| snappy-rag-vecdb            | cloud | pgl://raghost:5432/snappy_rag                                 | 0 B   | pgl://raghost:5432/snappy_rag_snapshot                    |                 |
 |                             | ----- |                                                               |       |                                                           |                 |
 |                             | ----- |                                                               |       |                                                           |                 |
 |                             | ----- |                                                               |       |                                                           |                 |
 ##[group]Run dbsnapper build dbs-prod-rds

-- snip --

   ORGANIZATION: dbsnapper
   GHR_IMAGE: myoung34/github-runner:latest

-- snip --

 DBSnapper Agent - Version: 2.7.1 (aab3b1292b3e) Build Date: 2024-06-08T18:52:54Z
 DBSnapper Cloud: Enabled

 START: Build Snapshot for target: dbs-prod-rds with engine: postgres-local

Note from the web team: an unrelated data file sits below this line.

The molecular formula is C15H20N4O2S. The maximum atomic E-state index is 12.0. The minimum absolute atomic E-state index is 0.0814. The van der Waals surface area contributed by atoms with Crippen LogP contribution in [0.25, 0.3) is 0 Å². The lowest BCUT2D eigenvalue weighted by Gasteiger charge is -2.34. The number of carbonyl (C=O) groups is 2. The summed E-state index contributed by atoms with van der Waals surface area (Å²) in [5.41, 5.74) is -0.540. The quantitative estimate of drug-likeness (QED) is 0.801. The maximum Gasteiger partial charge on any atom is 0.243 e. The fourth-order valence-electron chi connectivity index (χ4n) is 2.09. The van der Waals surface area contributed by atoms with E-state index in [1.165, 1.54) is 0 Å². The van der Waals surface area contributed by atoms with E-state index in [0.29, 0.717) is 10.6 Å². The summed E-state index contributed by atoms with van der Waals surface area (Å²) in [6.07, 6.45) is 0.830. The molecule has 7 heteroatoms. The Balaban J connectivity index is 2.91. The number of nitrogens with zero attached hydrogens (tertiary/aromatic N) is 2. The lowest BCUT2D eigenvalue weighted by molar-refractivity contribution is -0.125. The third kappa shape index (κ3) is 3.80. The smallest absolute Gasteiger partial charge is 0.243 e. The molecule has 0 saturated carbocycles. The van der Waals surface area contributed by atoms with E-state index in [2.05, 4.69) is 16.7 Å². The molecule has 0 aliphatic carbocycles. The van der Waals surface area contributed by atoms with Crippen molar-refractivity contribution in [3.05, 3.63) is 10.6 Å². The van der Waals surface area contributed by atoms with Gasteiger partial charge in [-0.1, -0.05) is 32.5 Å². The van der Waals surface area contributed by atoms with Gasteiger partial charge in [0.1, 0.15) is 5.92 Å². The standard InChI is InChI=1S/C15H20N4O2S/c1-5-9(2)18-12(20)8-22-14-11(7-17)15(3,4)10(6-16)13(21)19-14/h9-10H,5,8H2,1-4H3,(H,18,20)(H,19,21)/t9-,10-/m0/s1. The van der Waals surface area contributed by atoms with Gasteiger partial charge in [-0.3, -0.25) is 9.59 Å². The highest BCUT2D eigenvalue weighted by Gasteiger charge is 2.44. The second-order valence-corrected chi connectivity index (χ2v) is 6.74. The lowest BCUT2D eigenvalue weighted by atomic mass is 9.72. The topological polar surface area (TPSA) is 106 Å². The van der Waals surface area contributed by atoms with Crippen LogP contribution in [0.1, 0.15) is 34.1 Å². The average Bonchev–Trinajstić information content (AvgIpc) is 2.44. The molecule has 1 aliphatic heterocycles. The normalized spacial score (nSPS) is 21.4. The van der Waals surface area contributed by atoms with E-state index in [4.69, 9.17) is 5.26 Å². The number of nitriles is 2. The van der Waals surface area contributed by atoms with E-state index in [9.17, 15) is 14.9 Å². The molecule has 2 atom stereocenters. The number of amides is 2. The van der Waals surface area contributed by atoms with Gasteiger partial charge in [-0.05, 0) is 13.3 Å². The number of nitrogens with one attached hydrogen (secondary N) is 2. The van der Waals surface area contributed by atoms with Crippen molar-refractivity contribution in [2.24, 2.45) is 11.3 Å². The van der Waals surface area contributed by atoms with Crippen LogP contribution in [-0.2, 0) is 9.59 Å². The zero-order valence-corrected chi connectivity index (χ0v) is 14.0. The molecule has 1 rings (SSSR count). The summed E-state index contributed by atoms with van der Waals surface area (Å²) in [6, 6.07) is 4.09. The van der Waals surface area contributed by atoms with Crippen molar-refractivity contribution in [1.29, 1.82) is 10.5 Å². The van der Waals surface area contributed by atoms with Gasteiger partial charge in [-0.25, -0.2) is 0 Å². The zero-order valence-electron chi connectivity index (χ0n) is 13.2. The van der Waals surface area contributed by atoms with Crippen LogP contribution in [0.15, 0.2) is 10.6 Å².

--> Zipping snapshot to /root/.dbsnapper/
 --> Uploading snapshot to Cloud Storage via Presigned URL
 --> Upload complete.
 --> Local snapshot /root/.dbsnapper/ stored in cloud with ID: af36c454-eab4-4623-8485-4a51732634e7
 FINISH: Building DB Snapshot for target: dbs-prod-rds

As we can see above, the workflow first listed our targets as we requested on line 105 of the workflow. Here' we see the dbs-prod-rds target of interest. On lines 28-36 we see the output of the dbsnapper build command indicating that the snapshot was successfully built and uploaded to the cloud storage location specified in the target definition (line 35).

Cloud Storage Verification

We can verify that the snapshot was uploaded to our S3 bucket by checking the bucket in the AWS Console. Here we see the snapshot file in the bucket, which corresponds to the cloud ID of the snapshot we saw in the workflow output on line 35.

Listing of objects in our snapshot bucket on S3
Listing of objects in our snapshot bucket on S3.

Now that we have a working, automated way to snapshot our database, we can include this workflow in our CI/CD pipeline to ensure that we always have the latest snapshot available as a point-in-time backup. We can use DBSnapper to create sanitized versions of these snapshots that we can share with our DevOps and development team for development and testing purposes.